Standing on the site of a chapel and convent built by the Dominicans in the 1590's St. Dominic's Church dates from the early 17th century. It has an imposing facade of cream-coloured stone with white stucco mouldings and green-shutted windows. Inside, white pillars support a flat ceiling and apron balconies trim the walls. The great baroque altar contains a cream and white statue of the Virgin and Child and a painting of Christ. The church has a fine collection of exquisitely-carved ivory and wood saints.
St. Dominic's Church has a violently dramatic past. In 1644 a military officer who supported the Spanish against the Portuguese was murdered at the altar during Mass. In 1707 the Dominicans sided with the Pope against Macau's bishop in the Rites Controversy. When local soldiers tried to enforce an excommunication order on them, the friars locked themselves in the church for three days and pelted the soldiers with stones. In 1834 the monastic orders were suppressed and for a time the church was used by the government as barracks, stable and public works office.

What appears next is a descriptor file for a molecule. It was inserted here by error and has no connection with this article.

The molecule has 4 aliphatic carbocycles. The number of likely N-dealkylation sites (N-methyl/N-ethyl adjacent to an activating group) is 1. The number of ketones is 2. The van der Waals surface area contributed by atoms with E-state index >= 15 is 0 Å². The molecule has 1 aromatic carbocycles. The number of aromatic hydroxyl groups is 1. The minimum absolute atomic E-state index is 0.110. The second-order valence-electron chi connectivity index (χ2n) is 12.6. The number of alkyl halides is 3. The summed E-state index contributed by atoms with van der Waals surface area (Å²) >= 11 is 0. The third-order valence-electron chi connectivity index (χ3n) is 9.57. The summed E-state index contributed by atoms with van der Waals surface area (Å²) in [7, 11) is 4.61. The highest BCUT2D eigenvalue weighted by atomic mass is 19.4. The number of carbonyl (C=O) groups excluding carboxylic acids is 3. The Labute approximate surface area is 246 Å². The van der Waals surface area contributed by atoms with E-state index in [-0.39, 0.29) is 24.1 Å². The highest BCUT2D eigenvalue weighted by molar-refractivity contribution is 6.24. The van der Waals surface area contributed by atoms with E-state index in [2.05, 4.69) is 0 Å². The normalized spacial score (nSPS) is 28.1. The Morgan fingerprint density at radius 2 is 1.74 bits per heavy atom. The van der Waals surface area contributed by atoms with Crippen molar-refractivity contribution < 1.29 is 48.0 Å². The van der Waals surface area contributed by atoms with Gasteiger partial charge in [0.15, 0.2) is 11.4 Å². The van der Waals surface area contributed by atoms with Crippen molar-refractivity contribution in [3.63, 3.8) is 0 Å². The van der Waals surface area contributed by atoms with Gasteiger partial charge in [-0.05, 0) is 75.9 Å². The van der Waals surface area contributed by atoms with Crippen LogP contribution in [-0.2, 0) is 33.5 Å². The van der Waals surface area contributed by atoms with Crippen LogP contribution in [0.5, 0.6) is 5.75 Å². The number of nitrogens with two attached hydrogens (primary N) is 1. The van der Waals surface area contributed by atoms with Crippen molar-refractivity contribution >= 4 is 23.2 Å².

St. Dominic's Church was renovated in 1997 and opened to the public with a museum, on the 1st, 2nd and 3rd floor. The museum shows paintings, sculptures and liturgical ornaments that illustrate the history of the Roman Catholic church in Asia.